In higher latitudes that get a lot of snow and ice, some people can be concerned that a wind turbine will throw ice from the blades. Because turbine blades rotate based on the principle of lift, it is highly unlikely that they would even be able to rotate if they are covered in ice. The ice that may cover the blades results in a shape that is not aerodynamically conducive to create lift, even in strong winds. Ice accumulations can occur, however, but the ice will slide or drop off the blades as temperatures warm and the ice melts. Another reason that ice throw is highly unlikely is that if there is a dangerous snow or ice storm forecasted, turbine operation will commonly cease, as the facility managers don’t want to damage the electronics or structure of the turbine.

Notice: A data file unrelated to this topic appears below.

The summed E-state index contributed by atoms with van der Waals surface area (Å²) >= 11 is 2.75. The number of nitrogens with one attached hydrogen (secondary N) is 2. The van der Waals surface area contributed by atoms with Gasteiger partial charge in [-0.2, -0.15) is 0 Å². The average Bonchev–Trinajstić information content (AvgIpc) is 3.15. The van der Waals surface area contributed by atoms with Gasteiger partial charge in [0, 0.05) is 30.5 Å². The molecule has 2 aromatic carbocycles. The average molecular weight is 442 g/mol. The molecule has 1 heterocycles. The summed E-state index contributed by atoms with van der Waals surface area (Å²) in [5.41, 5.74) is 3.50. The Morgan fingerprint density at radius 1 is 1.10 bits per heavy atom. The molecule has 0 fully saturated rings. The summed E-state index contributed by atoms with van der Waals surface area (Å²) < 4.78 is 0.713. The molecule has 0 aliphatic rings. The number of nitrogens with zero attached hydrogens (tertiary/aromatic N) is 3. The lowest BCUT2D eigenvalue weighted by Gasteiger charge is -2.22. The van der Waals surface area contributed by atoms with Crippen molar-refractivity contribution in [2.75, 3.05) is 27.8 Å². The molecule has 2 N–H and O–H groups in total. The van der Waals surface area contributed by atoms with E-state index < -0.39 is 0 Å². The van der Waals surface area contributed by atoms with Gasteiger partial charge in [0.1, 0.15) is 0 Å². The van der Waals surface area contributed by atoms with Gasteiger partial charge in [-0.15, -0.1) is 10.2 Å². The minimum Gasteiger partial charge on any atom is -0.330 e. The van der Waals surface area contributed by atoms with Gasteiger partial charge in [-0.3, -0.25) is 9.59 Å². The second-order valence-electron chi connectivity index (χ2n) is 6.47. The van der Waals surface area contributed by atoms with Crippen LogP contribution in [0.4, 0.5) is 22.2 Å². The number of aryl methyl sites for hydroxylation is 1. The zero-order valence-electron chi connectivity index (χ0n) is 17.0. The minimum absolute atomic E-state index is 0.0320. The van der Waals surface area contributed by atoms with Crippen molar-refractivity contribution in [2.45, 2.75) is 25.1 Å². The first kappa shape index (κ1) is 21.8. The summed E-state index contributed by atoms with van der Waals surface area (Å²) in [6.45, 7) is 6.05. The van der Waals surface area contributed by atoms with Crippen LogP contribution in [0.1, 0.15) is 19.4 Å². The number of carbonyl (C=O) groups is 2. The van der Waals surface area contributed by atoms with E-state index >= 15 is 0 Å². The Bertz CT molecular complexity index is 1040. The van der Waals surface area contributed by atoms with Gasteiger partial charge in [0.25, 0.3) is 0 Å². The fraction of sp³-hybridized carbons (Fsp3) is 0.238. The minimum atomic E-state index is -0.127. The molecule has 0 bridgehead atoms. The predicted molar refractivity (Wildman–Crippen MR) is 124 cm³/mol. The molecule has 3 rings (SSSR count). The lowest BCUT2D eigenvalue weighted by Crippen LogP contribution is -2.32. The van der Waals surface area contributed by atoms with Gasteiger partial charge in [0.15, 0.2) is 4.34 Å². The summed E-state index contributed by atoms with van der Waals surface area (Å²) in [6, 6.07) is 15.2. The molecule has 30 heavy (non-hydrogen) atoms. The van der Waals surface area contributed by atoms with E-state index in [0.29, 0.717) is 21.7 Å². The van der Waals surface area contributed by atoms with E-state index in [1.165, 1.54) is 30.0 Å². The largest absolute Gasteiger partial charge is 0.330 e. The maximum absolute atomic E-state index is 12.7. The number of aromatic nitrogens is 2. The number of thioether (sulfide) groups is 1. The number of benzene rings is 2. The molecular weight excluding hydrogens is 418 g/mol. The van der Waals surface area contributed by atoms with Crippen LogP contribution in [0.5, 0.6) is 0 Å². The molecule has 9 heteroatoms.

A common concern relating to wind energy development is that the construction impacts (of a large scale facility or wind farm) will negatively impact the surrounding area. Generally speaking, developers want to make as little impact as possible and engage in as little construction as possible because more construction adds costs to a project. Abandoned coal mines, landfills, or brownfields can be used as sites for wind farms, making them useful again. These sites can be great for wind farms because they are likely to have less conflict of land use than a mountain top, for instance. The creation or expansion of roadways, noise during construction, and wildlife aversion to construction area are all issues that have requirements or criteria that must be met by the developer in the permitting process. For every wind project in the U.S., there is a permitting process that must be followed, including an Environmental Impact Assessment (EIA). More information about permitting specific to Virginia can be found through the Virginia Department of Environmental Quality.